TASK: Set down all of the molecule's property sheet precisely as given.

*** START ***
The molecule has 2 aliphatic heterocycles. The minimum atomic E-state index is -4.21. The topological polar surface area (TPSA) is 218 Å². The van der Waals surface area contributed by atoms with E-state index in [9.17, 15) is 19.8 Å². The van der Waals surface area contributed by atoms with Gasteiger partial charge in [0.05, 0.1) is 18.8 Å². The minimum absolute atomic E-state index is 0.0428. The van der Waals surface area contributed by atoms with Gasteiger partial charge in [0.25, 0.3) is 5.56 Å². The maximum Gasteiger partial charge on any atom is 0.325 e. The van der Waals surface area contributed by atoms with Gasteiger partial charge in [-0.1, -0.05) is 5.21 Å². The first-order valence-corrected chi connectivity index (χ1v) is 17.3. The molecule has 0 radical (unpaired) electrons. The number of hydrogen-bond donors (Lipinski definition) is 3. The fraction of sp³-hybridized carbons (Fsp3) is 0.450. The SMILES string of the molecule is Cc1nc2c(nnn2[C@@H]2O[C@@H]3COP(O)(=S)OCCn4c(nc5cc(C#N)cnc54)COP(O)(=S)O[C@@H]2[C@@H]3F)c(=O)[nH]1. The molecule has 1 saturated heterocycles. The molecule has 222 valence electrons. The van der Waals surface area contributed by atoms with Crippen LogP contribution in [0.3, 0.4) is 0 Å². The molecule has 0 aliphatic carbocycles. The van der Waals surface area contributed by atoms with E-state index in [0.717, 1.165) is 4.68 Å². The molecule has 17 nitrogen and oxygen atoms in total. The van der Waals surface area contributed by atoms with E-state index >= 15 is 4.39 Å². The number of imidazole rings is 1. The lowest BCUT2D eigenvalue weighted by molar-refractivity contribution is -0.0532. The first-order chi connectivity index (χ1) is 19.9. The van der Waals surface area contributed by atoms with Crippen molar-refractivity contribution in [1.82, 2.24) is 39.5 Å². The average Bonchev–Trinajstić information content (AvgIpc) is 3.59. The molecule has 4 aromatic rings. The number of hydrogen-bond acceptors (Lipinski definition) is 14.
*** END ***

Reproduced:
The molecule has 2 aliphatic heterocycles. The minimum atomic E-state index is -4.21. The topological polar surface area (TPSA) is 218 Å². The van der Waals surface area contributed by atoms with E-state index in [9.17, 15) is 19.8 Å². The van der Waals surface area contributed by atoms with Gasteiger partial charge in [0.05, 0.1) is 18.8 Å². The minimum absolute atomic E-state index is 0.0428. The van der Waals surface area contributed by atoms with Gasteiger partial charge in [0.25, 0.3) is 5.56 Å². The maximum Gasteiger partial charge on any atom is 0.325 e. The van der Waals surface area contributed by atoms with Gasteiger partial charge in [-0.1, -0.05) is 5.21 Å². The first-order valence-corrected chi connectivity index (χ1v) is 17.3. The molecule has 0 radical (unpaired) electrons. The number of hydrogen-bond donors (Lipinski definition) is 3. The fraction of sp³-hybridized carbons (Fsp3) is 0.450. The SMILES string of the molecule is Cc1nc2c(nnn2[C@@H]2O[C@@H]3COP(O)(=S)OCCn4c(nc5cc(C#N)cnc54)COP(O)(=S)O[C@@H]2[C@@H]3F)c(=O)[nH]1. The molecule has 1 saturated heterocycles. The molecule has 222 valence electrons. The van der Waals surface area contributed by atoms with Crippen LogP contribution in [0.3, 0.4) is 0 Å². The molecule has 0 aliphatic carbocycles. The van der Waals surface area contributed by atoms with E-state index in [0.717, 1.165) is 4.68 Å². The molecule has 17 nitrogen and oxygen atoms in total. The van der Waals surface area contributed by atoms with E-state index >= 15 is 4.39 Å². The number of imidazole rings is 1. The lowest BCUT2D eigenvalue weighted by molar-refractivity contribution is -0.0532. The first-order chi connectivity index (χ1) is 19.9. The van der Waals surface area contributed by atoms with Crippen molar-refractivity contribution in [1.82, 2.24) is 39.5 Å². The average Bonchev–Trinajstić information content (AvgIpc) is 3.59. The molecule has 4 aromatic rings. The number of hydrogen-bond acceptors (Lipinski definition) is 14.